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Childhood asthma burdens Providence’s low-income communities

Hazardous housing, proximity to pollutants contribute to public health concern

By
Senior Staff Writer
Wednesday, February 19, 2020
This article is part of the series Asthma in Providence

In November 2018, Mónica Huertas’ daughter, a pre-school student, was discharged from Hasbro Children’s Hospital in Providence after spending two days in the pediatric intensive care unit for asthma exacerbations.

The girl’s chronic asthma has sent her to the hospital seven times in her short life, although only two of those visits brought her upstairs to the “popsicle doctors” — the nickname her mother uses for the PICU, because of its staff’s practice of giving popsicles to sick children.

Huertas, who is a community organizer and climate justice activist, has three other children, including two sons and another daughter. Her other daughter also has chronic asthma and has been to the hospital four times because of it, although she’s never been to the “popsicle doctors.” But she has been to the “flower doctors” — the urgent care, walk-in clinic, named after its wallpaper, where Huertas takes the kids “if it’s not a big thing.”

Huertas’ youngest child, still an infant, has started coughing at night for days in a row. “I know that cough,” his mother said. Only one of her children is asthma-free.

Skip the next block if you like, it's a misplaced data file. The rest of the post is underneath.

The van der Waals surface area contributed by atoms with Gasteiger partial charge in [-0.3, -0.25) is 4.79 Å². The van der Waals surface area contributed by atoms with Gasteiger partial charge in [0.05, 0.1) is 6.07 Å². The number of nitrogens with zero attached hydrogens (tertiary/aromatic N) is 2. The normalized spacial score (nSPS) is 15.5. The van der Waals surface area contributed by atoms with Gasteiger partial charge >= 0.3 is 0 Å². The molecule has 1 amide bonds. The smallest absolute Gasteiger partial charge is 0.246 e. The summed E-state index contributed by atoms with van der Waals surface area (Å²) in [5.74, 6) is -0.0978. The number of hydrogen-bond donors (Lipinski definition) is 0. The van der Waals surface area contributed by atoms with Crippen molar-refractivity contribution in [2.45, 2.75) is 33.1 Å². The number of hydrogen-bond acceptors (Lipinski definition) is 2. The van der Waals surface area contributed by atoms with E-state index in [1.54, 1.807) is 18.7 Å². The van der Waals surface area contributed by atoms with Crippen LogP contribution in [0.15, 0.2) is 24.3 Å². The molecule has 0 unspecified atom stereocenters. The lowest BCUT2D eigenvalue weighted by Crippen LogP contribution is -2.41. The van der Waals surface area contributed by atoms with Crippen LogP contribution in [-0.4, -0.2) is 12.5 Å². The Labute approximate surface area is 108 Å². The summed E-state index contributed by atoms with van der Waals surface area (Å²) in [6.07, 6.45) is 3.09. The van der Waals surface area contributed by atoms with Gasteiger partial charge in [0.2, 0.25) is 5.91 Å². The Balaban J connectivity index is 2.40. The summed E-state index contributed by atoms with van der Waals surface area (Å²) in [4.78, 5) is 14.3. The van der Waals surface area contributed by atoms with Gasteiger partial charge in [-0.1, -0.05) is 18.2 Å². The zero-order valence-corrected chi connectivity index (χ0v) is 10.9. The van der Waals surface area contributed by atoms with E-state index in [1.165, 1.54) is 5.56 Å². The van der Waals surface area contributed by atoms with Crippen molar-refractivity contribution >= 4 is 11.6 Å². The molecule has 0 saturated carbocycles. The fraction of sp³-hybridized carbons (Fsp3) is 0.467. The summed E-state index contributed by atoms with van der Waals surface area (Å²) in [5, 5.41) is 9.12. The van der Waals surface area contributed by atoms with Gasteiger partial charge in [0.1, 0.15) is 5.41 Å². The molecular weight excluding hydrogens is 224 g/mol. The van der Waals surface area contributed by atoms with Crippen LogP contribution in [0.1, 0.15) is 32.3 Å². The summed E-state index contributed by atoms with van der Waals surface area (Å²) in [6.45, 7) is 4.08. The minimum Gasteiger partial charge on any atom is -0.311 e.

The issue of pediatric asthma in Providence spreads well beyond Huertas’ family.

A statewide concern that disproportionately burdens low-income, urban communities of color, childhood asthma is caused by multiple factors — with air pollution and hazardous indoor housing conditions being the main triggers for asthma exacerbations.

While some Rhode Island state agencies are taking steps to address the problem, experts say it is unlikely that the state will raise its current standards for ambient air quality to reduce asthma.

A statewide health concern

Data from a 2019 presentation by the Rhode Island Department of Health show that asthma is a widespread condition affecting Rhode Island’s children, particularly low-income children of color living in cities.

Within the Ocean State, asthma is the most common chronic condition in children. Just under 11 percent of the state’s children have it, compared to 8.4 percent nationally, giving Rhode Island the ninth highest childhood asthma rate in the country.

Urban children in the state are the most burdened by the illness. Asthma accounts for 12.2 out of every 1,000 children’s emergency room visits in the state’s four core cities — almost triple the 4.5 out of 1,000 visits in the rest of the state.

In addition, more than 70 percent of pediatric asthma emergency department visits in the state involve children enrolled in Medicaid. The RIDOH presentation also noted that “Black children and Hispanic children are more likely to visit the emergency room or be hospitalized due to asthma.”

Huertas, who lives in Providence’s Washington Park neighborhood, is Puerto Rican, and her children are of Puerto Rican and Guatemalan descent. According to the City of Providence’s Climate Justice Plan, individuals residing in Washington Park, South Providence, Wanskuck and the West End — all low-income communities of color — represent “the majority of asthma-related emergency room visits” in Providence.